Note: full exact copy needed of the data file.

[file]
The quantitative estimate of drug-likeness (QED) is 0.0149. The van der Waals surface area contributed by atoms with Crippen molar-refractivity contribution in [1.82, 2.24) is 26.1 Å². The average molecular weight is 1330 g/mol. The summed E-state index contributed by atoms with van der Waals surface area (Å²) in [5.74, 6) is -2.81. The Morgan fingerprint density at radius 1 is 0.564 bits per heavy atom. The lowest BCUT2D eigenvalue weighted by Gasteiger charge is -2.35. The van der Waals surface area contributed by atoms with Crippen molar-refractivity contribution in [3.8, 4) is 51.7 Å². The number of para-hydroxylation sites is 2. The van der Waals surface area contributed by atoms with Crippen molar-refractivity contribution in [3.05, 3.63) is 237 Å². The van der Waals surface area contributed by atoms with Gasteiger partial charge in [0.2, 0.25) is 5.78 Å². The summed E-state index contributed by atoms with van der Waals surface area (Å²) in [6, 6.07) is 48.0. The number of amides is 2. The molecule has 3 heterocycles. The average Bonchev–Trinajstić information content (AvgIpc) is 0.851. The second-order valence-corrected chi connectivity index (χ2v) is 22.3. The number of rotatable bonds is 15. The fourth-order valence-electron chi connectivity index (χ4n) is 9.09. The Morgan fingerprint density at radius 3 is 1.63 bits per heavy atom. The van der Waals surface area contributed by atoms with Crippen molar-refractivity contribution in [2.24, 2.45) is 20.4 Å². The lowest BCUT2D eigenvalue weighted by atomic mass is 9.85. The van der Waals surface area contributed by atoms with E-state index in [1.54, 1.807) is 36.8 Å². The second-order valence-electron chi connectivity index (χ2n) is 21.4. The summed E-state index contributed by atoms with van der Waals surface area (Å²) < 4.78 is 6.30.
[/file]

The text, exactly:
The quantitative estimate of drug-likeness (QED) is 0.0149. The van der Waals surface area contributed by atoms with Crippen molar-refractivity contribution in [1.82, 2.24) is 26.1 Å². The average molecular weight is 1330 g/mol. The summed E-state index contributed by atoms with van der Waals surface area (Å²) in [5.74, 6) is -2.81. The Morgan fingerprint density at radius 1 is 0.564 bits per heavy atom. The lowest BCUT2D eigenvalue weighted by Gasteiger charge is -2.35. The van der Waals surface area contributed by atoms with Crippen molar-refractivity contribution in [3.8, 4) is 51.7 Å². The number of para-hydroxylation sites is 2. The van der Waals surface area contributed by atoms with Crippen molar-refractivity contribution in [3.05, 3.63) is 237 Å². The van der Waals surface area contributed by atoms with Gasteiger partial charge in [0.2, 0.25) is 5.78 Å². The summed E-state index contributed by atoms with van der Waals surface area (Å²) in [6, 6.07) is 48.0. The number of amides is 2. The molecule has 3 heterocycles. The average Bonchev–Trinajstić information content (AvgIpc) is 0.851. The second-order valence-corrected chi connectivity index (χ2v) is 22.3. The number of rotatable bonds is 15. The fourth-order valence-electron chi connectivity index (χ4n) is 9.09. The Morgan fingerprint density at radius 3 is 1.63 bits per heavy atom. The van der Waals surface area contributed by atoms with Crippen molar-refractivity contribution in [2.24, 2.45) is 20.4 Å². The lowest BCUT2D eigenvalue weighted by atomic mass is 9.85. The van der Waals surface area contributed by atoms with E-state index in [1.54, 1.807) is 36.8 Å². The second-order valence-electron chi connectivity index (χ2n) is 21.4. The summed E-state index contributed by atoms with van der Waals surface area (Å²) < 4.78 is 6.30.